With a 2-6, no element of a team is at full strength. Such is the case with the New York Giants.
The team's offense has struggled at times to protect Eli Manning and run the ball consistent. The defense has not consistently pressured the quarterback. And the special teams has failed to, well, do anything too well.
According to special teams coordinator Tom Quinn, the Giants have room to improve multiple elements of their special teams play, including punting, the return game and eliminating penalties.
"Continuity is important because if we're all used to working with each other -- and I know which way you're gong to go and you know which way I'm going to go -- we can work off each other," he said. "It's starting to come around. The last couple of weeks we started to feel a sense of continuity and sense of who they are, but it's always ever-changing. That's the nature of special teams."
During the bye week, Quinn pinpointed hang time, distance and locations of punts as the main area the special teams unit had to improve upon. Of course, punting is critical when the team ranks 22nd in the league in total offense.
Improving the punting falls upon not only punter Steve Weatherford, but the coverage team, too.
"We looked at the punt extensively," Quinn said. "(Putting) it in a consistent area where you know it's going to be as a (member of the) coverage team, and then the second thing was the quickness of the ball and then the quickness of the release being more violent ... to be able to get out and run and take the lane you're supposed to take."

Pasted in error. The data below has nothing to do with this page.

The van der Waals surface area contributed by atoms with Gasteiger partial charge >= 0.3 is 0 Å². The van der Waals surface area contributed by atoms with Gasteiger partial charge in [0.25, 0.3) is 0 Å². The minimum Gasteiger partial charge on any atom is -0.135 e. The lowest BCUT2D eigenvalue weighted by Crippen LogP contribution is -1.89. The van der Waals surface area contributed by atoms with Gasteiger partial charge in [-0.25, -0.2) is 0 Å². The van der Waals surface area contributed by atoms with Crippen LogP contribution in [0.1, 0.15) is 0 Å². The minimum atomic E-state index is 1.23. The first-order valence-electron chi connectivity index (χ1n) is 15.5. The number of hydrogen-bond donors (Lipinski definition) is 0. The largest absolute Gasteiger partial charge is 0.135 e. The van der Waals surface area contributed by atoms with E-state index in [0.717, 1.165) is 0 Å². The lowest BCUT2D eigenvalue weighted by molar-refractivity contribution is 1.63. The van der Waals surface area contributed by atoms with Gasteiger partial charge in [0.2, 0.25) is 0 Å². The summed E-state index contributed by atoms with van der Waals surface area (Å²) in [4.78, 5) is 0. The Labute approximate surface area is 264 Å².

On the opposite end of the spectrum, Quinn is frustrated with the lack of explosiveness on punt returns. Rueben Randle has had two 20-plus-yard returns negated because of penalties.
That could certainly change, however, as the punt return team will get back a handful of starters who were sidelined due to injuries. Quinn is looking forward to more success with Randle returning pants in the second half of the season.
"We have been more pressure-oriented than probably we would like, and that has a little bit to do with the health of the guys on the outside. But they're starting to come around ... and we're starting to get a little bit more balance," he said. "Hopefully we'll get some more return opportunities and more return looks."
Quinn would also welcome more success on kick returns. The Giants rank 26th in terms of kick return yardage, averaging a mere 21 yards per return. Of course, the team has had only 19 opportunities to return kickoffs.
But as the season progresses, more opportunities may emerge, according to Quinn, who expects weather and fatigue to be critical factors in the second half.
"As the weather changes and guys get some kicks underneath them, they get a little bit tired and then the balls will be more in play," he said. "We haven't gotten in a groove with that. We've had a couple of different returners, but Jerrel (Jernigan) has done it for a number of years. Hopefully we can get into a rhythm with that."
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